Dollar Cost Averaging versus Lump Sum investing

We have seen earlier the proposition for “Time in the Market” being more effective than “timing the market” for ordinary folks like yourself and me. While waiting on the sidelines for entry opportunities, you may miss out on both dividends and potential capital gains.

The market is uncertain, unpredictable and with combinations of long bull and bear markets, it can remain irrational longer than you can remain solvent. Say you have a sum of money with a long-term investment horizon. Would you choose to execute Dollar Cost Averaging or Lump Sum investing?

Dollar Cost Averaging simply means investing a fixed sum of money, usually common stock, on a regular basis regardless of how the market is performing. The frequency can be monthly, quarterly, semi-annual or even annually. As a result, when the price falls, more shares could be purchased and vice-versa when it rises. Lump Sum investing is done by investing the entire sum all at once without breaking it down into smaller portions.

We use the same illustration of the performance of Overseas Chinese Banking Corporation (OCBC: O39) over the past 19 years – 2000 to 2019.

Consider two investors, Investor A who carries out Dollar Cost Averaging of $1000 monthly and Investor B who does Lump Sum investing of $12,000 every start of the new year.

In the same time period, Investor A ends up with 20,210 shares while Investor B ends off with 22,962 shares. A difference of 2751 shares between them.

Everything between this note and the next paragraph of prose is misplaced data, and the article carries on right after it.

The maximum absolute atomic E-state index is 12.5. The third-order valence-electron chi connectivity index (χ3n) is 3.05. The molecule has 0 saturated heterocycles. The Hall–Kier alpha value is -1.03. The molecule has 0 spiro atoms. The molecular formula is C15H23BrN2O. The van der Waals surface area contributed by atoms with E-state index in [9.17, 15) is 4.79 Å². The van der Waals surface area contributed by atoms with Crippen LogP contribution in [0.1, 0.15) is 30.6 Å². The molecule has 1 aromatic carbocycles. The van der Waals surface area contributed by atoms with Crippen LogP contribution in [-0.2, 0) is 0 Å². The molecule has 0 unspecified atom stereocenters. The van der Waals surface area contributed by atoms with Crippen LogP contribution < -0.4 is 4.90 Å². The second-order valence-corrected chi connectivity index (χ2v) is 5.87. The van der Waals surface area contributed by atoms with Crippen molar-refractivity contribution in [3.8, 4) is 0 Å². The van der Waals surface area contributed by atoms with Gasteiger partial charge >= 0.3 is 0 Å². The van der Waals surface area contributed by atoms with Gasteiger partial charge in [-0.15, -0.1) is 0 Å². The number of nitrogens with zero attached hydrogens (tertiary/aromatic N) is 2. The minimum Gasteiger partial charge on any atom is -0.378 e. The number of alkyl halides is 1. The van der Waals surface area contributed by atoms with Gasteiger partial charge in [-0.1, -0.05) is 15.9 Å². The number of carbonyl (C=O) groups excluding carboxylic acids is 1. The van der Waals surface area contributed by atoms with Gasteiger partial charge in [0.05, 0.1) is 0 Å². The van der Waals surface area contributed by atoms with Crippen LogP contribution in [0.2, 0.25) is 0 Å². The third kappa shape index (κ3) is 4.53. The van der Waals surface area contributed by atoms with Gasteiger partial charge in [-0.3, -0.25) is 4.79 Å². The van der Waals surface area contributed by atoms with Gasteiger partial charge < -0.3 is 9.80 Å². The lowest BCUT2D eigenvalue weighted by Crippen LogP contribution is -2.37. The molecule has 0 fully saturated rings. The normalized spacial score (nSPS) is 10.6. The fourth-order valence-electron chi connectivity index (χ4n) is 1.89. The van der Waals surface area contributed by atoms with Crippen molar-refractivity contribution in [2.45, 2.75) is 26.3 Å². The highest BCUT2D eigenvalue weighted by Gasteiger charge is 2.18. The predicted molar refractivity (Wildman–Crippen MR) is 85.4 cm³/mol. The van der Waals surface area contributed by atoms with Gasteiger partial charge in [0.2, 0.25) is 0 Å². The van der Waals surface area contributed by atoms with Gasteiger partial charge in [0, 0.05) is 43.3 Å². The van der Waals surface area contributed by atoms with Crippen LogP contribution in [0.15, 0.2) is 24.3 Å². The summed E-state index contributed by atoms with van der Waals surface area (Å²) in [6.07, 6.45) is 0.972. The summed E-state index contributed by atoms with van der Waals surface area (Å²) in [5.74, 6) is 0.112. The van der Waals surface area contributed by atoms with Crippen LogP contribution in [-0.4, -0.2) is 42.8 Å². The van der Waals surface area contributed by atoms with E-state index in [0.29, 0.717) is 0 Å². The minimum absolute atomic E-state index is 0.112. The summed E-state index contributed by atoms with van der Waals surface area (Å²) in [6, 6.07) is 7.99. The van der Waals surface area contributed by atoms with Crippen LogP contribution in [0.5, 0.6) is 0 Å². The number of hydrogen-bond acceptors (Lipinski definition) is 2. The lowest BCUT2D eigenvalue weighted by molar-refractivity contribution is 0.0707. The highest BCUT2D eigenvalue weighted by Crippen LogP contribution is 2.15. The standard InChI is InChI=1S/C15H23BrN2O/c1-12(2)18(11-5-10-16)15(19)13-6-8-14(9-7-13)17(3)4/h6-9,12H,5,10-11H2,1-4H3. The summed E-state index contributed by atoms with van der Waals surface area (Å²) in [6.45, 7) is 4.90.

Research from Vanguard has shown that investors tend to fare better with Lump Sum investing most of the time. Why? Markets tend to go on the uptrend roughly three out of every four years. By comparing the performance of their 60/40 stock/bond portfolio in the U.S., U.K. and Australia, an immediate Lump Sum investment over a year beat Dollar Cost Averaging (spaced into 12 monthly investments) about two-thirds of the time, by an average of 1.5% to 2.4% depending on the country. Results were even more pronounced for longer time horizons.

However, the downside is that the volatility of the Lump Sum investment is much higher as compared to Dollar Cost Averaging.

Over a rolling 12-months, the number of shares bought with Dollar Cost Averaging range between 2106 to 2332 shares. The same sum bought with Lump Sum investing range between 1705 to 3834 shares depending on the price month ($7.04 versus $3.13 share price).

The difference between the worst-case and best scenarios was much larger for Lump Sum investing as compared to Dollar Cost Averaging strategy. You can either win big or lose big at the same time.

Sometimes, the behavior of people investing in the stock market is driven by their emotions. Holding too much cash can become unbearable for investors who do not have a game plan for deploying capital. Market crisis just do not operate on a set schedule.

Investors have to constantly to ask themselves which outcome would they regret more — missing out on potential gains or raking in potentially large losses? Although Lump Sum investing may have the highest probability of success, Dollar Cost Averaging offers the biggest payoff both psychologically and from market perspective. For decreased exposure to market volatility and better sleep at night, Dollar Cost Averaging serves for a smoother ride and lower probability of large losses.

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